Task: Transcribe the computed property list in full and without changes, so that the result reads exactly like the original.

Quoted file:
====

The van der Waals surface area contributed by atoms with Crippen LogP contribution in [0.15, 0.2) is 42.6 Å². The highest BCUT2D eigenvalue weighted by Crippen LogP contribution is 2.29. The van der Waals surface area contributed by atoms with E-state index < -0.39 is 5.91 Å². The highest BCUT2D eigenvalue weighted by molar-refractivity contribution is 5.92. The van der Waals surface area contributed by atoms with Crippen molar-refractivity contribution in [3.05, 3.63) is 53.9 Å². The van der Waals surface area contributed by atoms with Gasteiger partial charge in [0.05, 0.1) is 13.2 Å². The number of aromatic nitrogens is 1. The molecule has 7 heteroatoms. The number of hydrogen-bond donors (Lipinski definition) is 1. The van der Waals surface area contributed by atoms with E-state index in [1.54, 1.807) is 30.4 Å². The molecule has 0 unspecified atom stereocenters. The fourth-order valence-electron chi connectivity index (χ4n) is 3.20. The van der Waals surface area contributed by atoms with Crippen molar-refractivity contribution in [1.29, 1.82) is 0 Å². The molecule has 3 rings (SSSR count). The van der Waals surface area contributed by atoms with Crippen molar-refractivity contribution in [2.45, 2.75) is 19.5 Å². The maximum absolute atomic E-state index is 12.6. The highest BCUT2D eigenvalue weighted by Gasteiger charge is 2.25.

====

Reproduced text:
The van der Waals surface area contributed by atoms with Crippen LogP contribution in [0.15, 0.2) is 42.6 Å². The highest BCUT2D eigenvalue weighted by Crippen LogP contribution is 2.29. The van der Waals surface area contributed by atoms with E-state index < -0.39 is 5.91 Å². The highest BCUT2D eigenvalue weighted by molar-refractivity contribution is 5.92. The van der Waals surface area contributed by atoms with Crippen molar-refractivity contribution in [3.05, 3.63) is 53.9 Å². The van der Waals surface area contributed by atoms with Gasteiger partial charge in [0.05, 0.1) is 13.2 Å². The number of aromatic nitrogens is 1. The molecule has 7 heteroatoms. The number of hydrogen-bond donors (Lipinski definition) is 1. The van der Waals surface area contributed by atoms with E-state index in [1.54, 1.807) is 30.4 Å². The molecule has 0 unspecified atom stereocenters. The fourth-order valence-electron chi connectivity index (χ4n) is 3.20. The van der Waals surface area contributed by atoms with Crippen molar-refractivity contribution in [1.29, 1.82) is 0 Å². The molecule has 3 rings (SSSR count). The van der Waals surface area contributed by atoms with Crippen molar-refractivity contribution in [2.45, 2.75) is 19.5 Å². The maximum absolute atomic E-state index is 12.6. The highest BCUT2D eigenvalue weighted by Gasteiger charge is 2.25.